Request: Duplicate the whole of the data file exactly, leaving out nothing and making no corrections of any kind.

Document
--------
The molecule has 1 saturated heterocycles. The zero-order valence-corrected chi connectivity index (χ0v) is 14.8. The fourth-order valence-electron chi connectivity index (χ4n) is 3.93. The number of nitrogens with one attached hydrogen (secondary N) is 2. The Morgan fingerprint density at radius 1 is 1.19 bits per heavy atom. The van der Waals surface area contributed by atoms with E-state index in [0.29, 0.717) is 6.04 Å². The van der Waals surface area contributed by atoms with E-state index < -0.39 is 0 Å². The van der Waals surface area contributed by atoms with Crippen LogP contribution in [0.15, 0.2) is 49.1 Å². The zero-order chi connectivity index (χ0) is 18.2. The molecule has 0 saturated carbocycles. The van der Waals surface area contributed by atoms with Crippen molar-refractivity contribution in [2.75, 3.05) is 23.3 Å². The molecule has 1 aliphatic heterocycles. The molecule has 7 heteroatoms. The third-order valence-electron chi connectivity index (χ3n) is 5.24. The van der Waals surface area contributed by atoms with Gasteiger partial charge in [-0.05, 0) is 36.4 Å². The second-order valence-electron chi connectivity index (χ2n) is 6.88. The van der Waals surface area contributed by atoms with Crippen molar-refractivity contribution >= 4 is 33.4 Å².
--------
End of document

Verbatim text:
The molecule has 1 saturated heterocycles. The zero-order valence-corrected chi connectivity index (χ0v) is 14.8. The fourth-order valence-electron chi connectivity index (χ4n) is 3.93. The number of nitrogens with one attached hydrogen (secondary N) is 2. The Morgan fingerprint density at radius 1 is 1.19 bits per heavy atom. The van der Waals surface area contributed by atoms with E-state index in [0.29, 0.717) is 6.04 Å². The van der Waals surface area contributed by atoms with E-state index < -0.39 is 0 Å². The van der Waals surface area contributed by atoms with Crippen LogP contribution in [0.15, 0.2) is 49.1 Å². The zero-order chi connectivity index (χ0) is 18.2. The molecule has 0 saturated carbocycles. The van der Waals surface area contributed by atoms with Crippen molar-refractivity contribution in [2.75, 3.05) is 23.3 Å². The molecule has 1 aliphatic heterocycles. The molecule has 7 heteroatoms. The third-order valence-electron chi connectivity index (χ3n) is 5.24. The van der Waals surface area contributed by atoms with Gasteiger partial charge in [-0.05, 0) is 36.4 Å². The second-order valence-electron chi connectivity index (χ2n) is 6.88. The van der Waals surface area contributed by atoms with Crippen molar-refractivity contribution >= 4 is 33.4 Å².